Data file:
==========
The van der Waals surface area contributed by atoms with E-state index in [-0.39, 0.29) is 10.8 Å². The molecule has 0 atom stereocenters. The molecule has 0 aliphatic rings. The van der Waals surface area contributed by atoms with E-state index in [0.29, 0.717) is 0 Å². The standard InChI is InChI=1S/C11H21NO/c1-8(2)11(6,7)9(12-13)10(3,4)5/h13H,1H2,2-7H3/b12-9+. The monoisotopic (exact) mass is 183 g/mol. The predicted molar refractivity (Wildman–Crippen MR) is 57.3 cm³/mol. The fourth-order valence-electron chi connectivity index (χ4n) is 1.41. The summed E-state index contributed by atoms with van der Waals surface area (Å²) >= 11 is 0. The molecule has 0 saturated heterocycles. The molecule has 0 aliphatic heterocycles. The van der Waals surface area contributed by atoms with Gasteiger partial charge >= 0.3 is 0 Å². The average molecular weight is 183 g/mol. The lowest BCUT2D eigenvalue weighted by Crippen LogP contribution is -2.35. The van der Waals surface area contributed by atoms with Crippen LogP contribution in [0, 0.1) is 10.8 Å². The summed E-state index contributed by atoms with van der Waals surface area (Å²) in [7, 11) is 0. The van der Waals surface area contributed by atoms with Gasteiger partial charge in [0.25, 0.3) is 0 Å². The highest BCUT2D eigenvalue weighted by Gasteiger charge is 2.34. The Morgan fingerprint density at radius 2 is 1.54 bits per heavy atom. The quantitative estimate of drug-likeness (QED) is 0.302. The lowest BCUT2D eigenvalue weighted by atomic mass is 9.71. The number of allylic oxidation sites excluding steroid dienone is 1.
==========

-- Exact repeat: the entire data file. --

The van der Waals surface area contributed by atoms with E-state index in [-0.39, 0.29) is 10.8 Å². The molecule has 0 atom stereocenters. The molecule has 0 aliphatic rings. The van der Waals surface area contributed by atoms with E-state index in [0.29, 0.717) is 0 Å². The standard InChI is InChI=1S/C11H21NO/c1-8(2)11(6,7)9(12-13)10(3,4)5/h13H,1H2,2-7H3/b12-9+. The monoisotopic (exact) mass is 183 g/mol. The predicted molar refractivity (Wildman–Crippen MR) is 57.3 cm³/mol. The fourth-order valence-electron chi connectivity index (χ4n) is 1.41. The summed E-state index contributed by atoms with van der Waals surface area (Å²) >= 11 is 0. The molecule has 0 saturated heterocycles. The molecule has 0 aliphatic heterocycles. The van der Waals surface area contributed by atoms with Gasteiger partial charge >= 0.3 is 0 Å². The average molecular weight is 183 g/mol. The lowest BCUT2D eigenvalue weighted by Crippen LogP contribution is -2.35. The van der Waals surface area contributed by atoms with Crippen LogP contribution in [0, 0.1) is 10.8 Å². The summed E-state index contributed by atoms with van der Waals surface area (Å²) in [7, 11) is 0. The van der Waals surface area contributed by atoms with Gasteiger partial charge in [0.25, 0.3) is 0 Å². The highest BCUT2D eigenvalue weighted by Gasteiger charge is 2.34. The Morgan fingerprint density at radius 2 is 1.54 bits per heavy atom. The quantitative estimate of drug-likeness (QED) is 0.302. The lowest BCUT2D eigenvalue weighted by atomic mass is 9.71. The number of allylic oxidation sites excluding steroid dienone is 1.